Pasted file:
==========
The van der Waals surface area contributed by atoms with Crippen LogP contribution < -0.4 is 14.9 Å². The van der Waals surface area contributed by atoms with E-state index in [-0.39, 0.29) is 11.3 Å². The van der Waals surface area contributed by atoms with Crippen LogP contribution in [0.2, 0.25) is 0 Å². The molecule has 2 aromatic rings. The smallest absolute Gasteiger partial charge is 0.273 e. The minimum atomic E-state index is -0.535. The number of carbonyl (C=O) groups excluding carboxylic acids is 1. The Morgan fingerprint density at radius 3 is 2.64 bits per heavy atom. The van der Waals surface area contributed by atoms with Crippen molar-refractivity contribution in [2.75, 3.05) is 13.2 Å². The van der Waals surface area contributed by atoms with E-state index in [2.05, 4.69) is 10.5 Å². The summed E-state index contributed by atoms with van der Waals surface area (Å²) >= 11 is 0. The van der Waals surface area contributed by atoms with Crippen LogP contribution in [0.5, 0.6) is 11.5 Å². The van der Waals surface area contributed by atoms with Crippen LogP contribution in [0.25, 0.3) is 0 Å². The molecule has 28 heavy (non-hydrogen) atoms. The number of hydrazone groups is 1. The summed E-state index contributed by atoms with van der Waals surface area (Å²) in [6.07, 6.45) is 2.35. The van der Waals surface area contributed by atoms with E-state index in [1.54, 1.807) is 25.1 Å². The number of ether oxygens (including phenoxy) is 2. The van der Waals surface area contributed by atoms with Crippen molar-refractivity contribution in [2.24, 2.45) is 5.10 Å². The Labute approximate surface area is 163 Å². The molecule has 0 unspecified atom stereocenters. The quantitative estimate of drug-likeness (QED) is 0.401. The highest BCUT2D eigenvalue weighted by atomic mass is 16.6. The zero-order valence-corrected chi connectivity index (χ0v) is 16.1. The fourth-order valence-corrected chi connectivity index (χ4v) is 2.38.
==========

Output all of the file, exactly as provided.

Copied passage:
The van der Waals surface area contributed by atoms with Crippen LogP contribution < -0.4 is 14.9 Å². The van der Waals surface area contributed by atoms with E-state index in [-0.39, 0.29) is 11.3 Å². The van der Waals surface area contributed by atoms with Crippen LogP contribution in [0.2, 0.25) is 0 Å². The molecule has 2 aromatic rings. The smallest absolute Gasteiger partial charge is 0.273 e. The minimum atomic E-state index is -0.535. The number of carbonyl (C=O) groups excluding carboxylic acids is 1. The Morgan fingerprint density at radius 3 is 2.64 bits per heavy atom. The van der Waals surface area contributed by atoms with Crippen molar-refractivity contribution in [2.75, 3.05) is 13.2 Å². The van der Waals surface area contributed by atoms with E-state index in [2.05, 4.69) is 10.5 Å². The summed E-state index contributed by atoms with van der Waals surface area (Å²) >= 11 is 0. The van der Waals surface area contributed by atoms with Crippen LogP contribution in [0.5, 0.6) is 11.5 Å². The van der Waals surface area contributed by atoms with Crippen LogP contribution in [0.25, 0.3) is 0 Å². The molecule has 28 heavy (non-hydrogen) atoms. The number of hydrazone groups is 1. The summed E-state index contributed by atoms with van der Waals surface area (Å²) in [6.07, 6.45) is 2.35. The van der Waals surface area contributed by atoms with E-state index in [1.54, 1.807) is 25.1 Å². The number of ether oxygens (including phenoxy) is 2. The van der Waals surface area contributed by atoms with Crippen molar-refractivity contribution in [2.24, 2.45) is 5.10 Å². The Labute approximate surface area is 163 Å². The molecule has 0 unspecified atom stereocenters. The quantitative estimate of drug-likeness (QED) is 0.401. The highest BCUT2D eigenvalue weighted by atomic mass is 16.6. The zero-order valence-corrected chi connectivity index (χ0v) is 16.1. The fourth-order valence-corrected chi connectivity index (χ4v) is 2.38.